Restored ‘Peyton Place,’ 60th anniversary edition, screens in Camden
CAMDEN — Shot on location in Camden and other sites in Midcoast Maine in 1957, and brought back to vibrant life in a restoration for its 60th anniversary, Peyton Place will be screened at the Camden Public Library, Tuesday, March 26, at 5:30 p.m.
The screening will be free.
Peyton Place was nominated for nine Oscars, including Best Picture, Best Director, Best Screenplay, and Best Cinematography; plus five Best Acting or Supporting Acting nominations. [157 min.]
Published in 1956, Peyton Place became a bestseller and a literary phenomenon, according to Camden Library, in a news release. A lurid and gripping story of murder, incest, female desire, and social injustice, it was consumed as avidly by readers as it was condemned by critics and the clergy, according to the Cornell University Press.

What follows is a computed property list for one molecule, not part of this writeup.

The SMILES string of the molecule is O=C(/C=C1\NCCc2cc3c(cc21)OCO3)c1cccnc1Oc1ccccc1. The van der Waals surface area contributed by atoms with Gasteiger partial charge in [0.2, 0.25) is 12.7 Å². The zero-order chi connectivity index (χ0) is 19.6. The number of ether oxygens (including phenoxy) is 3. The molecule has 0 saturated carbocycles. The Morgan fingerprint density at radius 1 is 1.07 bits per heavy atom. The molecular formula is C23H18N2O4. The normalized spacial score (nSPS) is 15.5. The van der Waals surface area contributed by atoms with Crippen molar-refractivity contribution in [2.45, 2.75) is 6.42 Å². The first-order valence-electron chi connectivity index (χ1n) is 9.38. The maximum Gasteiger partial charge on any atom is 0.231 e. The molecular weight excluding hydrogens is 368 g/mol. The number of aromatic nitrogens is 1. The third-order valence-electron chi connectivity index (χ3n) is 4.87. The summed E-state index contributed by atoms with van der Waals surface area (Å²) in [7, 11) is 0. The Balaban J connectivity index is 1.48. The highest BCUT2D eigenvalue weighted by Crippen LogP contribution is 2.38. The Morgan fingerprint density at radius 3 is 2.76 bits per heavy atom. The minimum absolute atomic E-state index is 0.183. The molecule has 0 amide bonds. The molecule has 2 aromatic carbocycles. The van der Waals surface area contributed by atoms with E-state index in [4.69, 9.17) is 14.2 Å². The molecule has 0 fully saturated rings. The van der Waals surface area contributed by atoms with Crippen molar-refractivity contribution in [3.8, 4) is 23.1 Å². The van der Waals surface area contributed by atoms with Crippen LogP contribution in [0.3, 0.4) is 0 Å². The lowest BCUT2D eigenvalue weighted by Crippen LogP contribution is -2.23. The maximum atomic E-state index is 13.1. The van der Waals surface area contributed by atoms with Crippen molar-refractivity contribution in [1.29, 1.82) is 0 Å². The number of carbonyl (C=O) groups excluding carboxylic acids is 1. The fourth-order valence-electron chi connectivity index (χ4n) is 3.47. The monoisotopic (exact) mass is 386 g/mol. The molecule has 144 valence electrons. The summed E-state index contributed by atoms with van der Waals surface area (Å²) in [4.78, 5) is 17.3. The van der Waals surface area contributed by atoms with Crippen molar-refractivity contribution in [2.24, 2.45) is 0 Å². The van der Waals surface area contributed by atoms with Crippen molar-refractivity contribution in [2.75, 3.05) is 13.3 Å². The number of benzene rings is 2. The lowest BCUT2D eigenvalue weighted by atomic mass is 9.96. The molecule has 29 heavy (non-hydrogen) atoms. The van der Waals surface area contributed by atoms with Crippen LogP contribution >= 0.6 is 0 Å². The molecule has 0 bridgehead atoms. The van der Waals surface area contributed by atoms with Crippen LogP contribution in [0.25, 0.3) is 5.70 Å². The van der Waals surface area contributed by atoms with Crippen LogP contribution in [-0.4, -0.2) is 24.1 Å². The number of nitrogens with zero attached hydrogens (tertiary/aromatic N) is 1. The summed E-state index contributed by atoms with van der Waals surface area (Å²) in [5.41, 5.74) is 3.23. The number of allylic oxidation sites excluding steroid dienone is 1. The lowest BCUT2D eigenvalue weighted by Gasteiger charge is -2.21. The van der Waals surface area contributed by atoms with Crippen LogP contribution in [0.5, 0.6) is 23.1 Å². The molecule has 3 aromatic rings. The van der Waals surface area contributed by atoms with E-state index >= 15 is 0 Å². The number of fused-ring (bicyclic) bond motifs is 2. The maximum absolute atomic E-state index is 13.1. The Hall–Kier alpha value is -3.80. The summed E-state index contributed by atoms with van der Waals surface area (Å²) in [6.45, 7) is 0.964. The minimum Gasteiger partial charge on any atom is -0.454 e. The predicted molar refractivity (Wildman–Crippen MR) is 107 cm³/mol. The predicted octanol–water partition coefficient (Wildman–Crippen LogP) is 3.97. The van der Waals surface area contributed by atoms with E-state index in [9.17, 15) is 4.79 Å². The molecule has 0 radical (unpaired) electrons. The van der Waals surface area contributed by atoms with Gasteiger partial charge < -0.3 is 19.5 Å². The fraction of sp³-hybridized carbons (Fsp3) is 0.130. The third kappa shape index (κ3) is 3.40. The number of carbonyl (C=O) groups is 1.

Its author, Grace Metalious, a housewife who grew up in poverty in a New Hampshire mill town and had aspired to be a writer from childhood, loosely based the novel’s setting, characters, and incidents on real-life places, people, and events.
The novel sold more than 30 million copies in hardcover and paperback, and it was adapted into the hit Hollywood film in 1957 and a popular television series that aired from 1964 to 1969. More than half a century later, the term “Peyton Place” is still in circulation as a code for a community harboring sordid secrets.
The Camden Public Library is participating in the “Peyton Place” revival. Some of the scenes are amusing, at least to local audiences, such as the “secret” place Allison is so proud of which turns out to be the top of Mt. Battie, and the bus to New York which comes down the street from Hope and heads off to Bangor, according to the release.
Other scenes are challenging, in trying to place where they were taken and how they were edited to make Allison skip merrily from Chestnut Street to Belfast and back.